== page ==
Market rumor: Pimco and JP Morgan halt vacations to prepare for economic crash
Kenneth Schortgen Jr
On June 1, market rumors were coming out of a hedge fund luncheon stating that Pimco, JP Morgan, and other financial companies were cancelling summer vacations for employees so they could prepare for a major 'Lehman type' economic crash projected for the coming months. These rumors came on a day when the markets nearly came to capitulation, with the DOW falling more than 274 points, and gold soaring over $63 as traders across the board fled stocks and moved into safer investments.
Todd Harrison tweet: Hearing (not confirmed) @PIMCO asked employees to cancel vacations to have "all hands on deck" for a Lehman-type tail event. Confirm?
Todd M. Schoenberger tweet: @todd_harrison @pimco I heard the same thing, but I also heard the same for "some" at JPM. Heard it today at a hedge fund luncheon.
Pimco and JP Morgan Chase are not the only financial institutions worried about a potential repeat of the 2008 credit crisis. On May 31, one day before Pinco rumors began to spread around the markets, World Bank President Robert Zoellick issued the same warnings of a potential 'rerun of the great panic of 2008'.
The head of the World Bank yesterday warned that financial markets face a rerun of the Great Panic of 2008.
On the bleakest day for the global economy this year, Robert Zoellick said crisis-torn Europe was heading for the ‘danger zone’.
Mr Zoellick, who stands down at the end of the month after five years in charge of the watchdog, said it was ‘far from clear that eurozone leaders have steeled themselves’ for the looming catastrophe amid fears of a Greek exit from the single currency and meltdown in Spain.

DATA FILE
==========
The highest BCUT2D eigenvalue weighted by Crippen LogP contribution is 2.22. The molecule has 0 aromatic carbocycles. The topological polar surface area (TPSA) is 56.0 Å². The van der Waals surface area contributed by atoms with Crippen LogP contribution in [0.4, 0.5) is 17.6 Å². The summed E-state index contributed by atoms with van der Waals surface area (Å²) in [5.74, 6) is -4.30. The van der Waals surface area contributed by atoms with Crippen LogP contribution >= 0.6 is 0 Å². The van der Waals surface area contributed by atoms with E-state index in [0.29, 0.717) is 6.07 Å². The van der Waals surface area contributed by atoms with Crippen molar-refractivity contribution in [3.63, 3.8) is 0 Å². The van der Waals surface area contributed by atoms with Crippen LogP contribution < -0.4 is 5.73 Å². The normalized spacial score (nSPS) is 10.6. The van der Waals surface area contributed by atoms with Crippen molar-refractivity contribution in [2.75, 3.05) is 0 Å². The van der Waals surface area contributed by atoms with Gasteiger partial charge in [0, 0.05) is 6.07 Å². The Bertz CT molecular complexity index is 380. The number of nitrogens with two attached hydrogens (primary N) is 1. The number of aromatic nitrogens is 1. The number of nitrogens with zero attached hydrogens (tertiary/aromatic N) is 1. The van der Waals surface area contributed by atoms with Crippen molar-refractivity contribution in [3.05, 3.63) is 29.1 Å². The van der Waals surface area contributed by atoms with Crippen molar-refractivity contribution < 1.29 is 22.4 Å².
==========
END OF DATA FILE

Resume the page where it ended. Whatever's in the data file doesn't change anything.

- The Daily Mail
Market indicators over the past two months in Europe have been signalling an economic slowdown, with the potential for total economic collpase increasing over the past few weeks. The US markets have dropped more than 1000 points since their highs in March, and on Friday, all gains for the year were completely wiped out after the shocking jobs report was issued.
Additionally, a new study from a former hedge fund manager on May 31st outlined that for the first time in the economic cycle, economies did not recover all their losses from prior recessions before going into a new one. The conclusions point to the need for a complete reset of the financial systems, as capitalism and central bank intervention (money printing) no longer have any real effect on economic growth.
When one company decides to cancel vacations, or impose additional workloads on their employees due to projected events, it is not considered relative news. However, when several institutions, analysts, and even the head of the World Bank acknowledge a coming crisis, then everyone needs to come to the realization that something big is on the horizon that will have an effect on both Wall Street and Main Street. The rumors out on June 1 regarding Pimco and JP Morgan should be a wake up call to all investors that Friday's market drops across the board are just the beginning of what could be a repeat of 2008, only much worse this time around.